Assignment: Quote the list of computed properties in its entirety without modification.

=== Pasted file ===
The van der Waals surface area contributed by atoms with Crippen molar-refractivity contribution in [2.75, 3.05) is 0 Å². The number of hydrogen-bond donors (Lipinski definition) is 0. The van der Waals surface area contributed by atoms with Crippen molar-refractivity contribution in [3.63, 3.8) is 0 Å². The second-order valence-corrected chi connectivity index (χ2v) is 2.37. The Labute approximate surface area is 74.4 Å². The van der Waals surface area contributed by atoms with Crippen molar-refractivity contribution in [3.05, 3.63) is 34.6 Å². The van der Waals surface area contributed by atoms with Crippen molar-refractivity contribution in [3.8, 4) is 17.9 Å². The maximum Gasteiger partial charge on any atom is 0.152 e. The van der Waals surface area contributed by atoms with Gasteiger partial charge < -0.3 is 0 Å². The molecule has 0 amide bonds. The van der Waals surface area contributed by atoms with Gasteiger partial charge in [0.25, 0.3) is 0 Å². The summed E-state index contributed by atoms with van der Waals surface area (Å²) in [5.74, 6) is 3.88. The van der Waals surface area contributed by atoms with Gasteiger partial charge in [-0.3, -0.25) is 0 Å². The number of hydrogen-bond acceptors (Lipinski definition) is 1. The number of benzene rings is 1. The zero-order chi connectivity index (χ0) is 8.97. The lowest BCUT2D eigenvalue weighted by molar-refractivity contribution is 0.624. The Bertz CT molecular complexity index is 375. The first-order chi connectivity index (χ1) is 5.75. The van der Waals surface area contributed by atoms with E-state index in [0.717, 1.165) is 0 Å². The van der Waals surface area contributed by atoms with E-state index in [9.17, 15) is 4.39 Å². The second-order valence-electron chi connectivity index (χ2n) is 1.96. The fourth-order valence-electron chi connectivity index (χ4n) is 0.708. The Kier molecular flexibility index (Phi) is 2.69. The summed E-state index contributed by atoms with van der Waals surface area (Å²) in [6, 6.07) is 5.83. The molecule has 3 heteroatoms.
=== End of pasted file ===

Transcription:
The van der Waals surface area contributed by atoms with Crippen molar-refractivity contribution in [2.75, 3.05) is 0 Å². The number of hydrogen-bond donors (Lipinski definition) is 0. The van der Waals surface area contributed by atoms with Crippen molar-refractivity contribution in [3.63, 3.8) is 0 Å². The second-order valence-corrected chi connectivity index (χ2v) is 2.37. The Labute approximate surface area is 74.4 Å². The van der Waals surface area contributed by atoms with Crippen molar-refractivity contribution in [3.05, 3.63) is 34.6 Å². The van der Waals surface area contributed by atoms with Crippen molar-refractivity contribution in [3.8, 4) is 17.9 Å². The maximum Gasteiger partial charge on any atom is 0.152 e. The van der Waals surface area contributed by atoms with Gasteiger partial charge < -0.3 is 0 Å². The molecule has 0 amide bonds. The van der Waals surface area contributed by atoms with Gasteiger partial charge in [0.25, 0.3) is 0 Å². The summed E-state index contributed by atoms with van der Waals surface area (Å²) in [5.74, 6) is 3.88. The van der Waals surface area contributed by atoms with Gasteiger partial charge in [-0.3, -0.25) is 0 Å². The number of hydrogen-bond acceptors (Lipinski definition) is 1. The number of benzene rings is 1. The zero-order chi connectivity index (χ0) is 8.97. The lowest BCUT2D eigenvalue weighted by molar-refractivity contribution is 0.624. The Bertz CT molecular complexity index is 375. The first-order chi connectivity index (χ1) is 5.75. The van der Waals surface area contributed by atoms with E-state index in [0.717, 1.165) is 0 Å². The van der Waals surface area contributed by atoms with E-state index in [9.17, 15) is 4.39 Å². The second-order valence-electron chi connectivity index (χ2n) is 1.96. The fourth-order valence-electron chi connectivity index (χ4n) is 0.708. The Kier molecular flexibility index (Phi) is 2.69. The summed E-state index contributed by atoms with van der Waals surface area (Å²) in [6, 6.07) is 5.83. The molecule has 3 heteroatoms.